I’ve just realized that 2007 marks the 25th anniversary of my first adult publication.
No, not that kind of “adult publication,” you pervs. (That came later.) I mean the first piece of my writing that was published after I turned 21.
Note that I didn’t say “professional” publication. Because I wasn’t paid.
Note also that I didn’t say “story” publication. Because it wasn’t a piece of fiction.
It was a recipe.
That’s right, a recipe. It appeared in 1982 in this little 80-page cookbook:
Malice’s Restaurant was the brainchild of the University of Kansas English Department’s then-secretaries, Jane Garrett and Barbara Paris . . . and such was their power over the mere professors and graduate students in their realm that they received contributions from just about everyone. Including yours truly.
My bit was a recipe I had developed during the first year Barb and I were married. See, we were students, and therefore Poor, which meant that most of our suppers featured Rice-a-Roni and not much else. But once in a while we were able to take turns cooking something more substantial . . . and fried chicken nights were mine.
So now, lo these many years later, I’m going to share that chicken recipe with my fellow Brainiacs.
As with most of my early writing, I’m tempted to revise it before re-introducing it to the world. But I’ve decided that to do so would be disrespectful to the 23-year-old who wrote it. So you’re going to see it exactly as the readers of Malice’s Restaurant saw it in the spring of 1982.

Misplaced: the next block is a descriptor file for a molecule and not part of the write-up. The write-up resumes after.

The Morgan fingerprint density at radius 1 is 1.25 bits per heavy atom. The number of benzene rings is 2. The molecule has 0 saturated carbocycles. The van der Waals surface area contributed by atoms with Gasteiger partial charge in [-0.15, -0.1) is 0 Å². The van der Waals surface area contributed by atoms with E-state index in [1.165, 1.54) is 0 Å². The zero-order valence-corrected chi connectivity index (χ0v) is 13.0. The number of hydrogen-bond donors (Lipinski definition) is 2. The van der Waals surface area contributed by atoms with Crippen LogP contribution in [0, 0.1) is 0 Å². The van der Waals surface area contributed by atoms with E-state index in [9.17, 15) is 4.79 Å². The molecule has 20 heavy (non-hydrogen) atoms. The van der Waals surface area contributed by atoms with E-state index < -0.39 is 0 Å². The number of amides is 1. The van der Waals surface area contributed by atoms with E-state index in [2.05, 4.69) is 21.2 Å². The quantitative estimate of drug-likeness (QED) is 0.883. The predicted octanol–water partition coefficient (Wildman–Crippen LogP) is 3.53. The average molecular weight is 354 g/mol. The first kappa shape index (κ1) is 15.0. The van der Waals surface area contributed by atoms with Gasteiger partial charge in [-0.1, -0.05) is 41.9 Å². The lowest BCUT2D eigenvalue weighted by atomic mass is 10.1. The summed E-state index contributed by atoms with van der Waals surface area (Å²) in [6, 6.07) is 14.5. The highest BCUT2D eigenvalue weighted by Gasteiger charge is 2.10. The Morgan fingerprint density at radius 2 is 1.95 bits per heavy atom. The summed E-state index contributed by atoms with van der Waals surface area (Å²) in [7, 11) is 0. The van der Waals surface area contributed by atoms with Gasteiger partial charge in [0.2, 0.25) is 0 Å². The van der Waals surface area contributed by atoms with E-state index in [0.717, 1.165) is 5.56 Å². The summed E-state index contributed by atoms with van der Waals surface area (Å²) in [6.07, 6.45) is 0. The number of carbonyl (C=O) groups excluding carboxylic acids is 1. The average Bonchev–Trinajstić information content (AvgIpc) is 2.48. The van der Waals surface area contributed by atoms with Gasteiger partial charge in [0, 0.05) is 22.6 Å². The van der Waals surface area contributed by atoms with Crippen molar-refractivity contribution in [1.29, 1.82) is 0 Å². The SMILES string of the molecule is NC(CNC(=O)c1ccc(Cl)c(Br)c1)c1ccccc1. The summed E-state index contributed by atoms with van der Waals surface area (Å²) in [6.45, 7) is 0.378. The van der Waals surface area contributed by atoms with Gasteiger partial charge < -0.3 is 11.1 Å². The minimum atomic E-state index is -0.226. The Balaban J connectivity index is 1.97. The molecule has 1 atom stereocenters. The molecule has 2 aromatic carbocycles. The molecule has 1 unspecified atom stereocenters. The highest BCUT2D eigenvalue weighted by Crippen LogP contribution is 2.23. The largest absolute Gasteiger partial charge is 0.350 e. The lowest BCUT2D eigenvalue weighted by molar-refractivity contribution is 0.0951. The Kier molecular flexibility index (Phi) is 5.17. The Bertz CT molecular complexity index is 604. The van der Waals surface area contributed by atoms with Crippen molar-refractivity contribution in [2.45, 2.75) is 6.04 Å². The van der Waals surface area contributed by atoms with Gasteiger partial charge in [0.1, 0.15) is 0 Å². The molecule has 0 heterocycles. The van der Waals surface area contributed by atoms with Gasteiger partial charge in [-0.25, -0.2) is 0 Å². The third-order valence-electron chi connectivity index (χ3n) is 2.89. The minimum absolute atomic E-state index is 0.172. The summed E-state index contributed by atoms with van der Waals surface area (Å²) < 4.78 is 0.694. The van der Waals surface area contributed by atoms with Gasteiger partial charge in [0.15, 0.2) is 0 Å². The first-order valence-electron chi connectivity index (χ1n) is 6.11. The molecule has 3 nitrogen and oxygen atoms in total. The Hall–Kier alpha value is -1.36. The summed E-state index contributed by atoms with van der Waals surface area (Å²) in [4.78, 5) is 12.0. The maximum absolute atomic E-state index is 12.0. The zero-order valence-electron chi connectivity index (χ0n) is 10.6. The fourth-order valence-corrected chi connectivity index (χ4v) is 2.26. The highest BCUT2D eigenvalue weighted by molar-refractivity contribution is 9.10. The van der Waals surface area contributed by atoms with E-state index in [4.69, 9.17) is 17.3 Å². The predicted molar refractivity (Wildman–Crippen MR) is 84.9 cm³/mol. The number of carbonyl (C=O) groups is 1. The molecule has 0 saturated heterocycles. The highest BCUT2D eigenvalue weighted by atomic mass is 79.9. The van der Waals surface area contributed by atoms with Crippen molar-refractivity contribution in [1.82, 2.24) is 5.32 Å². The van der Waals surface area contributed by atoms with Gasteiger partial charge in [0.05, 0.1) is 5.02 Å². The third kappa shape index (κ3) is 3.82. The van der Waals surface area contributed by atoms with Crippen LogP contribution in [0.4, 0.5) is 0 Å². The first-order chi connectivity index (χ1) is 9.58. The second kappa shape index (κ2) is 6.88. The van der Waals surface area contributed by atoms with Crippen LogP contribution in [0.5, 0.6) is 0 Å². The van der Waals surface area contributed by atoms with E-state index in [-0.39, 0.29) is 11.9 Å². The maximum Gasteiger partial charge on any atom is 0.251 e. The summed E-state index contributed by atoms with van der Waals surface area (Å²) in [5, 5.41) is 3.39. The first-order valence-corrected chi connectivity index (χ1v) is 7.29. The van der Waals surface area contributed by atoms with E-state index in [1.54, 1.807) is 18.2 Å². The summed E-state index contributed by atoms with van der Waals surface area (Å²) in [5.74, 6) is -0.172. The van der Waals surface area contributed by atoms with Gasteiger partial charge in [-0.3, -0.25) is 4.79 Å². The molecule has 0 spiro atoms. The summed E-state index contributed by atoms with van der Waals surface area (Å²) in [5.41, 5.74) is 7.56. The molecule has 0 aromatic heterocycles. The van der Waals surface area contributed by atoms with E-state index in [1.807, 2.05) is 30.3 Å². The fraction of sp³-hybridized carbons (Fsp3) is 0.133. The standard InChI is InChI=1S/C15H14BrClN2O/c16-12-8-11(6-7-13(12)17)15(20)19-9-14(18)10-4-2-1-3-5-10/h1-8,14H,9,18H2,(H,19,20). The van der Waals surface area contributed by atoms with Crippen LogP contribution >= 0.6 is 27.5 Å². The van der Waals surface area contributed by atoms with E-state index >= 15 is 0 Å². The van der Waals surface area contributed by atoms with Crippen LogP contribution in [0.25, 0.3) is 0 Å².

It’s a real, usable recipe, and you can actually follow it and wind up with a nice piece of chicken. Honest.
In fact, one of my fondest memories from my and Barb’s pre-Texas years is of one night when Jim and Paula Murray invited us to dinner . . . and when we arrived, their house was filled with the unmistakable aroma of Fantabulous Fried Chicken. Made directly from my published recipe.
And it was dang good, too.
So now, photocopied from pages 26 and 27 of 1982’s Malice’s Restaurant, here’s my own “Fantabulous Fried Chicken Fixings.”
Bon appetit, y’all.
(Note: Squeezing down these page images to fit our EOB space rendered them just this side of readable . . . and I’ve had no luck sharpening them up. So to make them easier to read, I’m oversizing them. That means some white space here, and then some horizontal scrolling. But it’ll be better for your eyes.)